Everything I think I know about motherhood, thanks to my own trailblazing mum

Today is my mum’s birthday. So this is a little note for her. But you should read it too. Everything I think I know about motherhood comes my own brilliant mum. If I do ever get to follow in her footsteps, it is a pretty dazzling trail she has blazed for me.

She is not what you would call conventional. She has pink hair, for a start. Sometimes purple-ish. Almost always unbrushed. Though, actually, the hair is the least unconventional thing about her.

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My brilliant mum. Hair brushed for once.

She is a software engineer, from a generation when women still didn’t really do that kind of work. In fact, when she got her place to go to university to study the subject, she made the local newspaper, so unusual was it.

You often hear about the importance of getting the next generation of girls learning to code. Well, my mum can do that. She has been doing it for more than 30 years.

Suffice to say, there were never ‘girl jobs’ or ‘boy jobs’ in our house. (Although we did once have a bizarre argument when I was a teenager about why it was an important life skill that I learn how to make custard).

By the time she was my age, mum was divorced with two children. It is only really now that I can even begin to appreciate how hard that must have been.

Especially as she worked, too. She wasn’t long into her career when she had me and then my brother, and – again, a little unusually for the time – she went back to work afterwards. Later, as a single mum, she worked full time. It was never a ‘thing’. It wasn’t a debate. Life requires money and mum earnt that money. End of. We went to a childminder, and that was the way it was. I don’t remember ever being bothered that she couldn’t always come to all our sports days or assemblies. Maybe she came to all of them. The point is I don’t remember.

She’s a software engineer. There were never ‘girl jobs’ or ‘boy jobs’ in our house

So I’ve seen my mum be a working mum. I’ve also seen her be a stay-at-home mum, for a spell when my younger sister was little, and then go back to working again a few years later. She made it all seem easy – normal. Though I realise now that it can’t have been.

Perhaps the most radical thing about my mum is the fact that she has hobbies. Lots of them. For as long as I can remember, she played squash competitively; eventually making the ladies England team in her 50s.

Now, she also runs. She cycles. She swims. She completes triathlons – including a Half Iron Man this year, for which she topped her age category. She’s also joining me for the London Landmarks Half to raise money for Tommy’s (you can sponsor her here, if you’d like, and me here).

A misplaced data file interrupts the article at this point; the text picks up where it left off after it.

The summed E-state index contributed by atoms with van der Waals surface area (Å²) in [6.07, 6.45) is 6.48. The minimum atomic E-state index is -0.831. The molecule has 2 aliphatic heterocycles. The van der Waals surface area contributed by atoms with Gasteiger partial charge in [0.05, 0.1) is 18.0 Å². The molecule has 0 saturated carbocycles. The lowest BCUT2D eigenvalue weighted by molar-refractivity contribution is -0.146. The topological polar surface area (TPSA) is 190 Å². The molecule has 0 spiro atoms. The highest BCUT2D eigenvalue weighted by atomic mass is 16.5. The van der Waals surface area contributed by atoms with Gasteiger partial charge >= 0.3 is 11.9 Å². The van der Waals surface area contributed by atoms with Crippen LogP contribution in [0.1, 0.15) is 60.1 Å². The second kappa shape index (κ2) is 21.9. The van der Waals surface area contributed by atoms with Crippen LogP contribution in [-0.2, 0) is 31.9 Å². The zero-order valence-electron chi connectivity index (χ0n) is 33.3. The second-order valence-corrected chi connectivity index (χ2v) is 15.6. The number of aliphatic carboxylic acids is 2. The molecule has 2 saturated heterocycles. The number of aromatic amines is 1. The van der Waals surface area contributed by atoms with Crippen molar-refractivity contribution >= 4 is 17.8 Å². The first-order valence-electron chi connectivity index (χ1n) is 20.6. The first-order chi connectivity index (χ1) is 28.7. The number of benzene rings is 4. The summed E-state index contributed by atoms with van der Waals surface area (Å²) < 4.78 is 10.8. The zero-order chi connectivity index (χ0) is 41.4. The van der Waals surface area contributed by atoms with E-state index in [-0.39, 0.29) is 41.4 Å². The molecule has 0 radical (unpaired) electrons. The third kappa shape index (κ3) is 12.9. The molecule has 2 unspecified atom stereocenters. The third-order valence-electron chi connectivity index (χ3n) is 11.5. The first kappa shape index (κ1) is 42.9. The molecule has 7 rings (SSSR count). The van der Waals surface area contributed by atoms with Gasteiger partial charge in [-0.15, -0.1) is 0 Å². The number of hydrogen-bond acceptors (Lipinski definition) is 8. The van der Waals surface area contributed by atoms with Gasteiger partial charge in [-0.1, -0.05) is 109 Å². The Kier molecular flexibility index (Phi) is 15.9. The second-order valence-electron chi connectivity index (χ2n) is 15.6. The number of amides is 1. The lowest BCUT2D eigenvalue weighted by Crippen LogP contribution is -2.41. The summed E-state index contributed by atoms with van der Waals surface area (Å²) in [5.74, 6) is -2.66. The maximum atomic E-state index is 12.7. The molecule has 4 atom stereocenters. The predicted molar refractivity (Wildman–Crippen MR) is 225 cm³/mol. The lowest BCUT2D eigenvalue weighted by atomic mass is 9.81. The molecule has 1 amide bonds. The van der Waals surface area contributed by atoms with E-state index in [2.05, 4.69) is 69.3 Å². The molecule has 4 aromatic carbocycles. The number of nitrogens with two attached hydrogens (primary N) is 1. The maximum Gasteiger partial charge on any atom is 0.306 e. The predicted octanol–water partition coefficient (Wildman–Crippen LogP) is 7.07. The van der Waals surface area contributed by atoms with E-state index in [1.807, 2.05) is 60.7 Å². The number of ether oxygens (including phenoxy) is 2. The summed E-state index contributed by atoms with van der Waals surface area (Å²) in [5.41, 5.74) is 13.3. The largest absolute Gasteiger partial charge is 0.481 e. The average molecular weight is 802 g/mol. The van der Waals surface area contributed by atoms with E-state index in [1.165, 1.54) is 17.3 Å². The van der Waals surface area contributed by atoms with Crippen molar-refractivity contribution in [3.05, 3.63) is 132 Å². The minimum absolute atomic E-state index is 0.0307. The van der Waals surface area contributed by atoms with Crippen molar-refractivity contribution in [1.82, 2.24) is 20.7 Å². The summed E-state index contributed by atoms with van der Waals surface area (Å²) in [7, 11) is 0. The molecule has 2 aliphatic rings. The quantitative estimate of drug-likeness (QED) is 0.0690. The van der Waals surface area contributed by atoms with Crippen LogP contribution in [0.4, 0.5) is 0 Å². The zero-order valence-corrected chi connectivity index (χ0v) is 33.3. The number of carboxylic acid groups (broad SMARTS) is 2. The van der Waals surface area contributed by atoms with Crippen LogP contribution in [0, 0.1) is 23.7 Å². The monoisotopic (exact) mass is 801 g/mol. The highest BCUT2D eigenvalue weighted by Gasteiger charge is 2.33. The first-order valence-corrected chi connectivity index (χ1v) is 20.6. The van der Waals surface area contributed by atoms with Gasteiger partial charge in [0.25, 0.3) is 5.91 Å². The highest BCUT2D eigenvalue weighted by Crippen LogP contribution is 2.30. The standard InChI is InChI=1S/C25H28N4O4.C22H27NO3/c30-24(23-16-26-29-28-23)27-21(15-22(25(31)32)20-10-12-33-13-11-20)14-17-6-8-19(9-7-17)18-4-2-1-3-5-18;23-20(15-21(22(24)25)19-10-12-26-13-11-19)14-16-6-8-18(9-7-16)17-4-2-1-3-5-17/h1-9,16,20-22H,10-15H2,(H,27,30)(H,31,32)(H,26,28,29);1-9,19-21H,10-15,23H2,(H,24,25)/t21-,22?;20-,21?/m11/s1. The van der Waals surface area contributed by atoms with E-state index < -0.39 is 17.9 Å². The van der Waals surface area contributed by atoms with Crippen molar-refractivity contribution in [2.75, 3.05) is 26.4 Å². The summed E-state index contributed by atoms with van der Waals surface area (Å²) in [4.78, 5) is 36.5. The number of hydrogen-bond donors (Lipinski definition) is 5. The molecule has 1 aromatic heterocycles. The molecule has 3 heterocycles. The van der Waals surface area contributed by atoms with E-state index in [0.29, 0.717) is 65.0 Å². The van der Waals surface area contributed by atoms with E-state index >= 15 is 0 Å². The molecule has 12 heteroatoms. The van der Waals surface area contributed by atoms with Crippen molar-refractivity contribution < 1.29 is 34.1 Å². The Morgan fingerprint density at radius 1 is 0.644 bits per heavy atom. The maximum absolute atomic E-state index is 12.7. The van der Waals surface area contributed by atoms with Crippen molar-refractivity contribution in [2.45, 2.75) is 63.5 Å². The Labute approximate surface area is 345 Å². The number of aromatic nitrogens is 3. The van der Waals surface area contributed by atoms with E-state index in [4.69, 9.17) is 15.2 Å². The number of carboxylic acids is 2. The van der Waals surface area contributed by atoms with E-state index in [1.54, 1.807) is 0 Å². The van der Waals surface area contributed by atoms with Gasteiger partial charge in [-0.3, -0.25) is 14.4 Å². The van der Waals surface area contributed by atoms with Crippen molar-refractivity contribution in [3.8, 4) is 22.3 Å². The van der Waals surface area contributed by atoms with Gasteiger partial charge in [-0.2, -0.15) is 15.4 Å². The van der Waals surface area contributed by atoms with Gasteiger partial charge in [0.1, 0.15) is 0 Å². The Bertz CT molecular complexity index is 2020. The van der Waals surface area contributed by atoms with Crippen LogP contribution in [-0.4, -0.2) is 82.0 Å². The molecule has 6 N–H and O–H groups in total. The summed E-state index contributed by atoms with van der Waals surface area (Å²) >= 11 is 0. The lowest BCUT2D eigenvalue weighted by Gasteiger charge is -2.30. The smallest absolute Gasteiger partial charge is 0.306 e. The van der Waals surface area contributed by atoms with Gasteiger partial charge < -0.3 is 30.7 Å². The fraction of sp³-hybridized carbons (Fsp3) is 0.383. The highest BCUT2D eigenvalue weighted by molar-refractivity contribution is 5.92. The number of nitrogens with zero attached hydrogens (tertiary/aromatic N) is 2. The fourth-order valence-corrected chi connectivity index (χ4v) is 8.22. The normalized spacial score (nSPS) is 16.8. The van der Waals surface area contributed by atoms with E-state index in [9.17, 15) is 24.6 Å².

Then there’s the knitting and the sewing. And at the moment she’s learning how to quilt. Just because. (Seriously, she’s so much more interesting than I am).

Of course, hobbies shouldn’t really be a radical act, but somehow when ‘mum’ is so often assumed to be the beginning and end of a woman’s identity, carving out time to do things that you love, that make you feel like you – unrelated to the humans who happened to come out of your uterus – strikes me as a quietly feminist statement. What a powerful thing to see from the woman who raised you. That your time and your needs matter, too. That you have interests, opinions, and talents.

Today, we don’t have a live-in-each-other’s-pockets kind of relationship. We don’t speak on the phone every day. Or even every week, sometimes. Though we do message, frequently, whether it’s her sending me pictures of her latest sewing project, or me with updates about my running times. But, crucially, when I have needed her most, she has been there. Notably, at the lowest of the low ebbs this year – on hearing that a third baby had died inside of me – she literally got on her bike and cycled in the pouring rain so she could be by my side.

As mum has shown me, there are many versions of motherhood. It may not look the way you expect it to look. But underlying all of them is that raw compulsion to do whatever you possibly can for your children when it counts.

I’d intended to end this post by saying that as much as I want to be a mother, I also, more than anything, want to be able to make my mum a grandma. Because she’d be brilliant at it. And then yesterday she said something, while we were out running (because that’s what we do), that blew that out of the water. She said: ‘Yes, I want to be a granny, but that’s not what matters – what matters is you, and that you’re happy.’

And that just says it all, doesn’t it?

 

 

 

 

 

 

 

 

 

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